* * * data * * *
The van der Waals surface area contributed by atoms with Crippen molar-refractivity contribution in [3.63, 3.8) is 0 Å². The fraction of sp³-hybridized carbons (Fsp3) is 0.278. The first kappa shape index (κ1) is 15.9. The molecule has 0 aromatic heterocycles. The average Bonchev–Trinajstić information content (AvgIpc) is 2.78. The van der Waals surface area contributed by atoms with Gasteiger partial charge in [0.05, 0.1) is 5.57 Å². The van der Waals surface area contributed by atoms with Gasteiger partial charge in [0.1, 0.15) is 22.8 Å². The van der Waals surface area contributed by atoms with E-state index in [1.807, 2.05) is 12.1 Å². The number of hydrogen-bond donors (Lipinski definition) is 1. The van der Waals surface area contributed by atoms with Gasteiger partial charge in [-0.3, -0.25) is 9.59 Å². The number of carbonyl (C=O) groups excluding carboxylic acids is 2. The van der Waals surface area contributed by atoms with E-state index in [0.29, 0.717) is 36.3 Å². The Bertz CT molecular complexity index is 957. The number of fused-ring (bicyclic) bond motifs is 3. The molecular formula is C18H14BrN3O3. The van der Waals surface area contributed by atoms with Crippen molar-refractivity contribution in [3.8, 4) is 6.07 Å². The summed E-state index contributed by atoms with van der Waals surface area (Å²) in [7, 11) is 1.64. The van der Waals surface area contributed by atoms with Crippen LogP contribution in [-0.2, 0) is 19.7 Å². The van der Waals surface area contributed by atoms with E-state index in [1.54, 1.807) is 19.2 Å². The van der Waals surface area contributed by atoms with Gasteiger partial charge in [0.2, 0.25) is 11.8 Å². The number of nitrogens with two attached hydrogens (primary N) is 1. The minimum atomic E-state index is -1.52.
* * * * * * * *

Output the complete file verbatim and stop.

The van der Waals surface area contributed by atoms with Crippen molar-refractivity contribution in [3.63, 3.8) is 0 Å². The fraction of sp³-hybridized carbons (Fsp3) is 0.278. The first kappa shape index (κ1) is 15.9. The molecule has 0 aromatic heterocycles. The average Bonchev–Trinajstić information content (AvgIpc) is 2.78. The van der Waals surface area contributed by atoms with Gasteiger partial charge in [0.05, 0.1) is 5.57 Å². The van der Waals surface area contributed by atoms with Gasteiger partial charge in [0.1, 0.15) is 22.8 Å². The van der Waals surface area contributed by atoms with E-state index in [1.807, 2.05) is 12.1 Å². The number of hydrogen-bond donors (Lipinski definition) is 1. The van der Waals surface area contributed by atoms with Gasteiger partial charge in [-0.3, -0.25) is 9.59 Å². The number of carbonyl (C=O) groups excluding carboxylic acids is 2. The van der Waals surface area contributed by atoms with E-state index in [0.29, 0.717) is 36.3 Å². The Bertz CT molecular complexity index is 957. The number of fused-ring (bicyclic) bond motifs is 3. The molecular formula is C18H14BrN3O3. The van der Waals surface area contributed by atoms with Crippen molar-refractivity contribution in [3.8, 4) is 6.07 Å². The summed E-state index contributed by atoms with van der Waals surface area (Å²) in [7, 11) is 1.64. The van der Waals surface area contributed by atoms with Crippen LogP contribution in [-0.2, 0) is 19.7 Å². The van der Waals surface area contributed by atoms with E-state index in [1.54, 1.807) is 19.2 Å². The van der Waals surface area contributed by atoms with Gasteiger partial charge in [0.2, 0.25) is 11.8 Å². The number of nitrogens with two attached hydrogens (primary N) is 1. The minimum atomic E-state index is -1.52.